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Mar 28, 2020, 01:26 AM
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Just some background FYI...

For those who have asked about my previous day job (and nights, and weekends..), the short answer is Electronics. A slightly longer answer: A little bit of everything. And as to some of the details?:

From age 13 I was tinkering with Electronic Experimenter kits, then put together my first RC Tx and Rx kits at 15.. and other related gizmos thru HS. Joining the Army for 4 years in 1970 (yeah, just shoot me..), I got a year of good electronics school in the ASA at Devens. Theory thru transmitters, receivers, antenna systems, and specifically DF, ECM, and even worked avionics during half of my year in Vietnam. When I got out, I worked as a Field Engineer repairing and installing information systems (1st Electronic Store Information System in Indiana).. then the 1st Automated Teller terminals in Indiana. Got my 2nd class FCC and started a company to do CB repairs, followed by 2-way, and another 2 years of avionics, and some cool High-Energy Physics work at Fermi-Lab. I worked at the 2nd oldest PC store in the US, where we stuffed and soldered the components, and repaired VERY EARLY personal computers. One of mine so advanced to have a 5MB hard drive!! (Yeah, I know, funny huh!) In 1982 I started my consulting business, and designed a full duplex S-100 communication board, to link my customer as the 1st to use direct computer billing to Blue Cross/Blue Shield. Helped another company sell millions in stock, with my 6 prototype battery powered CMOS smart terminals with LCD display, keypad, thermal printer, real time clock, modem and SKU code order storage, for direct grocery order placement. They opted to invest it differently, so no, I'm not a Steven Jobs look alike. Of the two photos below, both were industrial controllers. The first one, a temperature and machine controller, for injection molding industry. The second one was 99% my own work, from design consideration, circuit design, PCB art using CAD, and all necessary test programming.. to have about 150 micro processors talking to one another, to control a NO-Bottleneck intelligent conveyor system. It used parallel ports, serial (RS-232), I^2C (USB), and IR links. Did lots of other fresh designs in industrial controllers, and some Process engineering and machine retro-fits too. Except for the military school, all of this was self taught. Now all I have to do, is figure out the details for brushless motors, without smoking them! LOL
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Mar 31, 2020, 09:57 AM
Retired and Lovin' it!
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My brother took his degree in electronic engineering but spent his entire career as an electrical engineer in a utility company. I asked him once about the difference in his degree and his vocation and he said that it was the same thing, just bigger pieces and bigger numbers. For myself, I barely understand enough about electricity to turn on/off a switch.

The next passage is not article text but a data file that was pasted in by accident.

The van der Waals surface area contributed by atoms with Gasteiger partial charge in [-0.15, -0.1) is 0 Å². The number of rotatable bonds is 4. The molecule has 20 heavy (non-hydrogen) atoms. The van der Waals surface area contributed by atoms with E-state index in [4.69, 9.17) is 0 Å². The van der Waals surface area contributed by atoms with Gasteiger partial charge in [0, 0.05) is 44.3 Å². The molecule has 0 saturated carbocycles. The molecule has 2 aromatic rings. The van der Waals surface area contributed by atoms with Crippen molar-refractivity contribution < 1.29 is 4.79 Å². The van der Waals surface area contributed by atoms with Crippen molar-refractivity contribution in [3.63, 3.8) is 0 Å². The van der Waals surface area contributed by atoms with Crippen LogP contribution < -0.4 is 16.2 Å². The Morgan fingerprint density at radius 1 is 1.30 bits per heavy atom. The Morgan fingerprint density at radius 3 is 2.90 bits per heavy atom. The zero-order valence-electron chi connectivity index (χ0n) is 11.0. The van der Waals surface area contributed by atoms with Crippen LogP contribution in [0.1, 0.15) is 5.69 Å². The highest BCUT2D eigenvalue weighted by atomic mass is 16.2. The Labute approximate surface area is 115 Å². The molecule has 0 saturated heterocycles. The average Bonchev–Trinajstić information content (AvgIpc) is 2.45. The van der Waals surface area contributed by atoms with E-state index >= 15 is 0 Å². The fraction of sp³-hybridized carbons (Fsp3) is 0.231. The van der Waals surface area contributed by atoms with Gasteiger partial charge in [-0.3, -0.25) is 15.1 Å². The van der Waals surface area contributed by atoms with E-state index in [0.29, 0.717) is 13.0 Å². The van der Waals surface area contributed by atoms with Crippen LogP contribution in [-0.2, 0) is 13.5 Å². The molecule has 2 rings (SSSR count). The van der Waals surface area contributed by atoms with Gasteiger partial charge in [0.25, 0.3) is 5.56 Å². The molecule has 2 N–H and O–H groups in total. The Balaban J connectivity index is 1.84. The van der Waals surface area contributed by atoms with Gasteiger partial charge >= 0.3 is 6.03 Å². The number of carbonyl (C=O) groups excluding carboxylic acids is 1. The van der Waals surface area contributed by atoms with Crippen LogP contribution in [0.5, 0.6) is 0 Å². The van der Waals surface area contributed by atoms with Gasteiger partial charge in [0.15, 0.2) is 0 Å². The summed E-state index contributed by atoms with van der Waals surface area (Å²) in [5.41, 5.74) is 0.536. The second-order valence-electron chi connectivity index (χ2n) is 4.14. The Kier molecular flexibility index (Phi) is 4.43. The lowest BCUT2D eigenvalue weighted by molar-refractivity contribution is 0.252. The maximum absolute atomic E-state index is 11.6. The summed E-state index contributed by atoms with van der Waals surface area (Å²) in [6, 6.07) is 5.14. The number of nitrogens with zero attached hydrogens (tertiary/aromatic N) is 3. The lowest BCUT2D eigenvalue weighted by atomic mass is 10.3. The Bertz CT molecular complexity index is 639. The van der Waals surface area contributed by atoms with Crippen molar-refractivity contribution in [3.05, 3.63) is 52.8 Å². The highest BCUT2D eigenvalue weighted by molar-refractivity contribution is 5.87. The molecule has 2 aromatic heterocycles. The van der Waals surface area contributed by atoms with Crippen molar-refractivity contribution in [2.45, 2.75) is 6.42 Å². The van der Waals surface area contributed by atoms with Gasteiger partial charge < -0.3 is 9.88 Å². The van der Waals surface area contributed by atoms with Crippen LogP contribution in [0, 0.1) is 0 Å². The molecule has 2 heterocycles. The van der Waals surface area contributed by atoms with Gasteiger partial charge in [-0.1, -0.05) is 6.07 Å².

Hope you're doing well.

Mar 31, 2020, 12:25 PM
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Hi Tony,
Yeah. doing fine here. Hope you are too! I'm one of the weird people.. "Free to move about the cabin"? Hey, as long as I can use this hand sanitizer on my balsa, I'm good. Less good, my EMT son-in-law picked up a patient, who was found to be positive, so we all have our fingers crossed there. I am VERY proud of my Nurse Practitioner daughter, and her husband.. both very caring, as are all of our health care workers, esp in this serious time. I may do some tinkering.. I have a few "extra" CPAP machines.. lets see.. take blower, draw air in thru a HEPA filter bag, pass that over a black light O3 generator and thru standard flex tube to a nose mask?! Hum..? If nothing else, it should be good for a laugh at the grocery store. (a update.. no health issues reported with daughters family YEAH!)

Electronics.. or electrical? A lot simpler than you might think. Ever play with Legos? All different colors, but they only go together (properly) one way. And even then, what might look good, falls apart if you pick it up.. careful designs make a big difference. "Whatever" can be built, as one puzzle, or with interchangeable modules. Started out with flux gates.. vacuum tubes as electron on-off valves and amps. Then transistors took their place. Make those tiny and stuff em into a Integrated Circuit of thousands.. or a stack of THOSE to make a processor. VERY simple instructions.. eventually build us a computer, and a word processor to send messages on RCG forums! I mean.. what else do we need, other than Instant CA? Uh... well...

HOPE? We do have this seriously bad virus. And behind that.. we have some serious global warming issues.. and a country more divided than I've ever seen before. So my hope, is firstly for my daughter's family, right there in the face of the virus patients. I'll hope that we all have some time to reflect, while we are shut down... or at the very least.. build some new models!!
Hang in there, stay well.. Jerry
Last edited by hobiepilot; Apr 24, 2020 at 11:28 AM. Reason: typo
Oct 11, 2021, 10:56 AM
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If memory serves, I've seen a 4k hard drive. Probably from the 1960's. I think it might have been a couple of feet in diameter and at least a foot high. It was cylindrical, rather than disk shaped. A housemate was thinking about turning it into a really smooth turntable.

I don't get much past V=IR.

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